Class Notes (839,590)
Canada (511,419)
Marketing (1,395)
MKT 100 (974)
benbarry (2)
Lecture

Chapter 8 Marketing.docx

6 Pages
92 Views

Department
Marketing
Course Code
MKT 100
Professor
benbarry

This preview shows pages 1 and half of page 2. Sign up to view the full 6 pages of the document.
Description
Chapter 8 Marketing Product: Anything that is of value to a consumer and can be offered through a marketing exchange. Includes: goods, services, places, ideas, organizations, people, and communities. The first P in the marketing mix. Why do firms create new products? - provide value to firms and customers – how much value? Depends on how new they really are - Innovation: The process by which ideas are transformed into new products and services that will help firms grow; without innovation, firms could only market the same product to the same customers or to another market with similar customers Changing Customer Needs - new products satisfy the changing needs of current and new customers so they do not get bored of the current product - eg Dove just sold soap, but than expanded to other products to keep customers interested in the brand - sometimes firms create products that customers never knew they needed, eg toothpaste - or make take a product and adjust it to make it more interesting/better Market Saturation - eg sneakers or cars – companies don't offer the same models every year because people wouldn't buy the same if the one they have now works fine – so they change and upgrade frequently Managing Risk through Diversity - the more kind of special k eg, the better if can achieve results Fashion Cycles - industries that rely on fashion trends and experience short product life – eg apparel, books, arts, , movies, software – most sales come from new products - you wouldn't buy more books if the same are available all the time Innovation and Value - Pioneers/Breakthroughs: New product introductions that establish a completely new market or radically change both the rules of competition and consumer preferences in a market, eg new-to-world-products - They require a higher level of learning from consumers and a lot more benefits – eg the internet - Pioneers are first movers: the first to create a market or product category, making them readily recognizable to consumers and thus establishing a commanding and early market share lead; eg sony Walkman and than apple ipod - Not all pioneers succed- often times imitators learn from the pioneers weakness and gain advantage in the market; also they spend more time promoting the product versus the actual brand – making it easier for followers; it is often more expensive and has a less nice design because it was the first - Most new products fail because: not enough benefits for the customer, too complex, bad timing - new-to-the-world products are not adopted by everyone at the same time. Rather, they diffuse or spread through a population in a process known as diffusion or adoption of innovation Adoption of Innovation - Diffusion of Innovation: The process by which the use of an innovation, whether a product or a service, spreads throughout a market group over time and over various categories of adopters; - helps marketers understand the rate at which consumers are likely to adopt a new product or service - helps identify potential markets for their new products or services and predict their potential sales - Purchasers can be divided into five groups according to how soon they buy the product after it has been introduced Innovators: Those buyers who want to be the first to have the new product or service; enjoy taking risks, are regarded as highly knowledgeable, and are not price sensitive. Early Adopters: The second group of consumers in the diffusion of innovation model, after innovators, to use a product or service innovation; generally don't like to take as much risk as innovators; act as opinion leaders who spread the word to the next big groups Early Majority: A group of consumers in the diffusion of innovation model that represents approximately 34 percent of the population; members don't like to take much risk and therefore tend to wait until bugs are worked out. Late Majority: The last group of buyers to enter a new product market; the product has achieved its full market potential Laggards: Consumers who like to avoid change and rely on traditional products until they are no longer available.  and than there are people who simply do not buy the product (not part of the bell curve) Using the Adop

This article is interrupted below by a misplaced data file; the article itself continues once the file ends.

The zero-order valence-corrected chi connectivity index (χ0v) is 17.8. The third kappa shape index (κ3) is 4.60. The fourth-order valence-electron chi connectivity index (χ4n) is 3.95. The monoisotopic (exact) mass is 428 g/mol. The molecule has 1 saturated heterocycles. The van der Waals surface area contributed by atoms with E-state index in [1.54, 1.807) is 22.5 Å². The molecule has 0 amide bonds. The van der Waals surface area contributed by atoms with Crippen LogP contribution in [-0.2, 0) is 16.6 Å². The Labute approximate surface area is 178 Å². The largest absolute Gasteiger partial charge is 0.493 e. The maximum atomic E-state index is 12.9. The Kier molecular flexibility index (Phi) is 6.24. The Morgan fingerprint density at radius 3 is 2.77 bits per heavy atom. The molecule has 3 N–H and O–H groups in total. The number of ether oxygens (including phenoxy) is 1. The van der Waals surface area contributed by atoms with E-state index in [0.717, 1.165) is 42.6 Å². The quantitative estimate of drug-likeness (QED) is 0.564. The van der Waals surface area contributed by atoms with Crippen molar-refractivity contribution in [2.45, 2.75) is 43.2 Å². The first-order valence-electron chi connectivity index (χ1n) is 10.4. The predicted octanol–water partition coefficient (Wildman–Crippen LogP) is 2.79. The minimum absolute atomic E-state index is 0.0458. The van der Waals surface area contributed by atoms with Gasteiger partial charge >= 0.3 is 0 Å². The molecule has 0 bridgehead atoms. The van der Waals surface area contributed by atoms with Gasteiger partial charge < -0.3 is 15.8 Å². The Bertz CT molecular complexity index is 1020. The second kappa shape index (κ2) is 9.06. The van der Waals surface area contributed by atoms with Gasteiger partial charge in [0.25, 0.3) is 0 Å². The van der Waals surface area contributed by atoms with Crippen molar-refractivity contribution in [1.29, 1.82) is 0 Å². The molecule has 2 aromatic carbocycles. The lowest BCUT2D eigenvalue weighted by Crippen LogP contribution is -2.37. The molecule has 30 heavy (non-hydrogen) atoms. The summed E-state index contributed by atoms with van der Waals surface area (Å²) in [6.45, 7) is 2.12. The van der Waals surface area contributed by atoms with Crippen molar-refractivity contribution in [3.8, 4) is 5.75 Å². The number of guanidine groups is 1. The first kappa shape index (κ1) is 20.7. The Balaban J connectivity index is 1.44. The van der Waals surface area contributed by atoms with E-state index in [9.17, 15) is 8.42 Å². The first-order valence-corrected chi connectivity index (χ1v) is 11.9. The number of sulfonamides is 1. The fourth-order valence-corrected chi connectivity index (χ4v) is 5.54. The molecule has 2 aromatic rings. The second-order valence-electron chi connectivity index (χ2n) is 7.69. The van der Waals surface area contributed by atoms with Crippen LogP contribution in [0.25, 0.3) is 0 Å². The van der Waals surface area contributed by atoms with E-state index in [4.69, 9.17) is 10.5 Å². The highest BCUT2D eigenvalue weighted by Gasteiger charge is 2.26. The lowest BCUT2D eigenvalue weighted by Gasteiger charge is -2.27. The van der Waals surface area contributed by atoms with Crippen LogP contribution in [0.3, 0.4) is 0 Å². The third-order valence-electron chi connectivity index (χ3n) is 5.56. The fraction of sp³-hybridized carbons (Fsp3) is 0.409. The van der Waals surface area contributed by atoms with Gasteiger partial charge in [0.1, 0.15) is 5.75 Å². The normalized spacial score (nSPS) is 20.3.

More Less
Unlock Document

Only pages 1 and half of page 2 are available for preview. Some parts have been intentionally blurred.

Unlock Document
You're Reading a Preview

Unlock to view full version

Unlock Document

Log In


OR

Join OneClass

Access over 10 million pages of study
documents for 1.3 million courses.

Sign up

Join to view


OR

By registering, I agree to the Terms and Privacy Policies
Already have an account?
Just a few more details

So we can recommend you notes for your school.

Reset Password

Please enter below the email address you registered with and we will send you a link to reset your password.

Add your courses

Get notes from the top students in your class.


Submit